• Since our client couldn’t really decide if our vice president candidate could do the job or not, they offered him a temp to perm position for 90 days…and expected him to take it. This was after he told them that he had two other offers with base salaries between $250,000 and $300,000. (Why would anyone pass up a permanent job opportunity on that level for a temp to perm job?)
  • After a three-week interviewing process that was going quite smoothly, the V.P. candidate was offered the job by the human resources manager. At the time of the offer, they informed him that he would have to spend three months in the corporate office once he began the job. (In a distant city) This had never been discussed during the whole interviewing process…at all. Obviously, the candidate was shocked, and it really spooked him. Fortunately, the CEO spoke to the candidate and informed him that three months in the corporate office was not something they had in mind. He wasn’t quite sure where the person who offered the job came up with that idea. We sure had to do a lot of damage control.
  • Regional manager candidate goes through four weeks of pretty brutal interviewing with a very first-class caliber software vendor. He outruns and out interviews nine other candidates through a series of grueling one-on-one and group interviews. The VP, after discussing the offer for almost a week, finally offers the candidate the job on a Friday and tells the candidate he absolutely needs to know by the following Monday. The candidate tells him that everything looks good, and he’ll call the VP on Monday. The VP begins to get a little nervous and texts the candidate on Saturday that he would like to get an answer from the candidate by Sunday evening. The candidate doesn’t see the text until Sunday morning. Unfortunately, he’s going through a very difficult divorce and is in the middle of an all day argument with his soon-to-be ex-wife (they are still living under the same roof). Instead of calling the VP, he texts, “I will have to call you tomorrow.” The VP gets nervous, texts the candidate that he wanted to hear from him Sunday evening about accepting the job. The candidate, still involved in an all-day hassle with his soon-to-be ex-wife, doesn’t respond. Sunday evening, the VP rescinds the offer and tells the candidate, in a text, that they’re going to hire the number two candidate. The candidate is devastated. The candidate becomes absolutely furious with the situation. He’s already under emotional stress with his soon-to-be ex-wife and now loses a really good job because of a terse text, on his part, and not responding to the VP Sunday evening. His claim was that, “He told me to talk to him Monday morning…” Well, the VP changed his mind and the candidate should have called him, NOT communicated by text Sunday evening. The candidate claimed that since he was so emotionally distraught by the argument with his soon-to-be ex-wife, he wouldn’t have been in a position to speak coherently. The VP hired the second candidate.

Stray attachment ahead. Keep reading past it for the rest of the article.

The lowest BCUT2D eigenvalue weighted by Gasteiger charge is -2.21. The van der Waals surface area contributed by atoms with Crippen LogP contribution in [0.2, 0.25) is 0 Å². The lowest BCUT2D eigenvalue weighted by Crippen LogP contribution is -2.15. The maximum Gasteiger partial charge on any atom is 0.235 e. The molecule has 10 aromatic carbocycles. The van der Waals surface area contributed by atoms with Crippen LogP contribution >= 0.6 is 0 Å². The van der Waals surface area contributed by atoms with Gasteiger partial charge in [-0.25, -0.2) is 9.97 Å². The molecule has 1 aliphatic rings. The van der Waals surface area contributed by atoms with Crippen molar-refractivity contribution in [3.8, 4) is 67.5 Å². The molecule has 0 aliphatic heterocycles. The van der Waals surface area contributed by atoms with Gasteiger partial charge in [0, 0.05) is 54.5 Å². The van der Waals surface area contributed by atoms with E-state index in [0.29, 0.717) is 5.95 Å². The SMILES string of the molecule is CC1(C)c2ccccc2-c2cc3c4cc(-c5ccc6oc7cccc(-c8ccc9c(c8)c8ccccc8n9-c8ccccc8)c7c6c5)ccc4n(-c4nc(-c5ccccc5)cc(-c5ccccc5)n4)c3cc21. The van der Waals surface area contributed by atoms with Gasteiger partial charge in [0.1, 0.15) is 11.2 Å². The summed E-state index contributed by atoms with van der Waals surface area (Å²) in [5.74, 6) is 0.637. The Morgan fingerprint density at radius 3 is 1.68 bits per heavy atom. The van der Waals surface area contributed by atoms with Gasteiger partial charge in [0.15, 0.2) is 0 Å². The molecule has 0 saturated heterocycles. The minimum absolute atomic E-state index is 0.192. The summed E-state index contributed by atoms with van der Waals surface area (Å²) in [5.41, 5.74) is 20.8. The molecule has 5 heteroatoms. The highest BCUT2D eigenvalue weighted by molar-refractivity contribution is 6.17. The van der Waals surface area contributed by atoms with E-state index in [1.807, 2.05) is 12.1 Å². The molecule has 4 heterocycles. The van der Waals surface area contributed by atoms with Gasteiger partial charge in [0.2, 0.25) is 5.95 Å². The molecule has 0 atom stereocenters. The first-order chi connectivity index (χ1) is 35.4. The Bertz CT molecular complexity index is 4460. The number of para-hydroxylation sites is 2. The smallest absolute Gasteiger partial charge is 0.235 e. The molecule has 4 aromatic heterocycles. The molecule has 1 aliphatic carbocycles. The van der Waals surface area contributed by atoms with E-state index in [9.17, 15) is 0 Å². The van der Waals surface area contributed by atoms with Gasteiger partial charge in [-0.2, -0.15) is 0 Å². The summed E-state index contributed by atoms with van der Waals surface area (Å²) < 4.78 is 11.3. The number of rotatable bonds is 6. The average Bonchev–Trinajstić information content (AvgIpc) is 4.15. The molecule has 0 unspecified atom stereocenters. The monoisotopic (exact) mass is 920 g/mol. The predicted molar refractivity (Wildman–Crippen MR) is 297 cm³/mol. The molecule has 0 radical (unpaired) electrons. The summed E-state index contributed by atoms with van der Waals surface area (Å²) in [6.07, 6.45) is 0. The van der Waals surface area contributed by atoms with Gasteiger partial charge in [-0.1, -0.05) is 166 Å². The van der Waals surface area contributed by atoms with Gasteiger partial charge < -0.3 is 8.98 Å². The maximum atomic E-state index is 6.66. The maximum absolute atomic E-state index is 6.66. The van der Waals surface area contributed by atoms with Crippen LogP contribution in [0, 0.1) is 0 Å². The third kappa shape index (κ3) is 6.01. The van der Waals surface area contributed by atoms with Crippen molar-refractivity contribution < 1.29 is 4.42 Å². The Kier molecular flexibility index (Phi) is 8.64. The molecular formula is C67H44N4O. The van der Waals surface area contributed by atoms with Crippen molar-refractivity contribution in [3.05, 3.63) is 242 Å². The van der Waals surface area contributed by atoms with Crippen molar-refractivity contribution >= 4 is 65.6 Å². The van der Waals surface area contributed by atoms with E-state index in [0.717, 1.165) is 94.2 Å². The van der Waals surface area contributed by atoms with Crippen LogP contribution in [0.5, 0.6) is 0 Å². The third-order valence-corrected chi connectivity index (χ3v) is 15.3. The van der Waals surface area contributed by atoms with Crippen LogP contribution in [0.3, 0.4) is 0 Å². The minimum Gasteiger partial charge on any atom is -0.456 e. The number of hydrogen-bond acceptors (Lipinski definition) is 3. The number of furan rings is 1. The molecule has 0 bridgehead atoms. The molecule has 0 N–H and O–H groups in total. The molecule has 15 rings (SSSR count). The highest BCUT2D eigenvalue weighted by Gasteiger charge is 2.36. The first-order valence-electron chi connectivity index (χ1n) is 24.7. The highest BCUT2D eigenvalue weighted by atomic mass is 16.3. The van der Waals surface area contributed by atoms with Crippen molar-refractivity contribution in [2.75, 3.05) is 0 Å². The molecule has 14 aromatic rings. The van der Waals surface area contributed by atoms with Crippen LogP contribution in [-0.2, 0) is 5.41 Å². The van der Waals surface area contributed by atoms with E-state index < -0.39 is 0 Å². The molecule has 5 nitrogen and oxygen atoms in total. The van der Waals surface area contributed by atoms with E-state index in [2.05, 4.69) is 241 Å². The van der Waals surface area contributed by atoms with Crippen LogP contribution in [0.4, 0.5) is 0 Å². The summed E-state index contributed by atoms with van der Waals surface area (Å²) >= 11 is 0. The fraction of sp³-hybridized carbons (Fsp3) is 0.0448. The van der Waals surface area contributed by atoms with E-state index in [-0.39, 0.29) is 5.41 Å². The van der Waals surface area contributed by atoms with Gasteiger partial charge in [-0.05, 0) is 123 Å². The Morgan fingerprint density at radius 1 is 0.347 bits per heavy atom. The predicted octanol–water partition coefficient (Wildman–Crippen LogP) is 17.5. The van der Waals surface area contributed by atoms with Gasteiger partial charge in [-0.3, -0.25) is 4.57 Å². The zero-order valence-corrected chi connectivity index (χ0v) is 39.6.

• But, then again, there was the client I reported about two weeks ago who interviewed eight people, had three back, checked references, had one back and hired that person and did it all within 10 days. Salvation!

As you can see most of these crazy things were actions by companies, hiring authorities, people who are supposed to have their act together. Most people imagine that the majority of a recruiter’s problems are with candidates. It’s simply not so. The people running companies do just as many crazy things as individuals who are applying for jobs.

Billy Currington was right!

Leave a Reply

Your email address will not be published. Required fields are marked *